Financial Conduct Authority
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FSA consults further on FSCS Funding
The Financial Services Authority (FSA) has confirmed new rules designed to secure funding for the Financial Services Compensation Scheme (FSCS) in a way which is affordable for firms.
The FSCS provides compensation for customers if a regulated financial services firm cannot pay claims made against it. The scheme is based on funding classes which means that contributions from regulated firms are based on the type of business they carry out and are subject to annual thresholds.
In July 2012, the FSA proposed maintaining existing funding classes but using new annual thresholds based on affordability. Both these proposals will be adopted and will come into force when the FSA is replaced by the Financial Conduct Authority (FCA) and Prudential Regulation Authority (PRA) on 1 April 2013.
The FSA also proposed setting up a Retail Pool, a collective resource funded by intermediaries and the investment providers which would be triggered if one or more of those classes reached their threshold. In light of industry concerns about this approach, the FSA recently opened a month long consultation on a proposal that all providers should make contributions when the pool is triggered by the failure of an intermediary. This would include contributions from banks, insurers and home finance providers.
Sheila Nicoll, FSA director of conduct policy, said:
“We have listened to industry concerns and want your input on this revised approach for the FCA Retail Pool.
“Finding consensus on this subject is always going to be a challenge but we remain committed to finding a workable solution that firms can afford and live with.”
The main features of the recent paper were:
There will be no changes to the current funding classes;
The proposals for thresholds based on assessments of affordability will be taken forward;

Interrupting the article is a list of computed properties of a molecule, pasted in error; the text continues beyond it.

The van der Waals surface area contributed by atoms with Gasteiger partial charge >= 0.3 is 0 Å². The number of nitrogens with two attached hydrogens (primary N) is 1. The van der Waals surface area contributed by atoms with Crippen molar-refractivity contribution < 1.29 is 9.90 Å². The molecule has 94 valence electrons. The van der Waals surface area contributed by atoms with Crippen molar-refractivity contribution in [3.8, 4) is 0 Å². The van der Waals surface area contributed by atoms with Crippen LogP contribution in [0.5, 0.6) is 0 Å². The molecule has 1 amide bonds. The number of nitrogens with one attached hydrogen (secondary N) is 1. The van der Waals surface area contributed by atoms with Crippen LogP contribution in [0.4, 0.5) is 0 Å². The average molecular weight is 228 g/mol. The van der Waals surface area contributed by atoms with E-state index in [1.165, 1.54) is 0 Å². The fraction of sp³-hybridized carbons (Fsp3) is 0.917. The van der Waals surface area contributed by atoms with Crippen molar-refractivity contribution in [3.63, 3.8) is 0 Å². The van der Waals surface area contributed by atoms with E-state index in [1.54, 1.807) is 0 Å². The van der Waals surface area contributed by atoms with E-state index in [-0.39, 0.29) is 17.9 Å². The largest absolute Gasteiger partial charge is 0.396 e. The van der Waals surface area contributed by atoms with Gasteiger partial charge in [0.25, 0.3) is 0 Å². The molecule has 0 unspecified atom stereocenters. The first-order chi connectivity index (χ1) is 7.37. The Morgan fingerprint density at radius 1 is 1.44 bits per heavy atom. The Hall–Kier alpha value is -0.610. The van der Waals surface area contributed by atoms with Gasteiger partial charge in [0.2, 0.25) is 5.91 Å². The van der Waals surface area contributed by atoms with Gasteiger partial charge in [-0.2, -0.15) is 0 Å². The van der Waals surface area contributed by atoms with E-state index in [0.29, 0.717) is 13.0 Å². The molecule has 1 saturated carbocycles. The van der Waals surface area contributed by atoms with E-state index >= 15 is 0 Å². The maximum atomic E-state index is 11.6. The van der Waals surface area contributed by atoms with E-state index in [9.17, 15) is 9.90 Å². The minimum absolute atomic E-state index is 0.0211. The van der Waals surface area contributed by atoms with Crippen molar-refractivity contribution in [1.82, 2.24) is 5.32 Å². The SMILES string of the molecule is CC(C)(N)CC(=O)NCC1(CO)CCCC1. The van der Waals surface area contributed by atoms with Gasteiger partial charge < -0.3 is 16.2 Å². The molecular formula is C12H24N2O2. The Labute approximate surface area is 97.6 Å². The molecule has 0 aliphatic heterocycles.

The FSA will consult on a proposal for FCA regulated providers to make contributions to the FCA retail pool, when an intermediation class breaches its threshold, rather than just those providers that participate in the FCA FSCS funding classes. The consultation will run until 18 February 2013.
From 1 April 2014, the FSCS will be able to smooth the impact of levies by looking further ahead at potential compensation costs expected in the 36 months following the levy instead of twelve months as is currently the case (except for the deposits class).
Notes for editors
The Consultation Paper.
The current funding model has been in place since April 2008 but during that time there have been significant payouts, resulting in sizable levies for some funding classes. However, the last four years have proven that in terms of consumer confidence it is absolutely vital to have a compensation scheme in place.
The Review was started in October 2009 but put on hold 12 months later due to uncertainties around the effect of UK regulatory reform on the FSCS and the ongoing development of EU directives. The review began again in October 2011 amidst high profile defaults and continuing pressure on intermediary classes.
There have been significant calls on the FSCS, £20bn in 2008/09 for the deposit class to cover five bank failures, levies of £364m from the intermediation class over the past 4 years and £230m from the fund management class due to the use of cross-subsidy only in 2011. The General Insurance Intermediation class has seen sharp rises principally driven by PPI compensation costs, rising from £2m to £8.5m through to £69.5m.
The FSA’s review was undertaken against the backdrop of the proposed legislative change in the UK. The Financial Services Act 2012 received Royal Assent in December 2012 and the Financial Conduct Authority and Prudential Regulation Authority will come into force in spring 2013. The Act also confirms that responsibility for making the FSCS rules will be split between the PRA and FCA: the PRA for deposit-taking and insurance-provision and the FCA for other activities.
The FSA regulates the financial services industry and has four objectives under the Financial Services and Markets Act 2000: maintaining market confidence; securing the appropriate degree of protection for consumers; fighting financial crime; and contributing to the protection and enhancement of the stability of the UK financial system.
The FSA will be replaced by the Financial Conduct Authority and Prudential Regulation Authority in 2013 as required by the Financial Services Act 2012.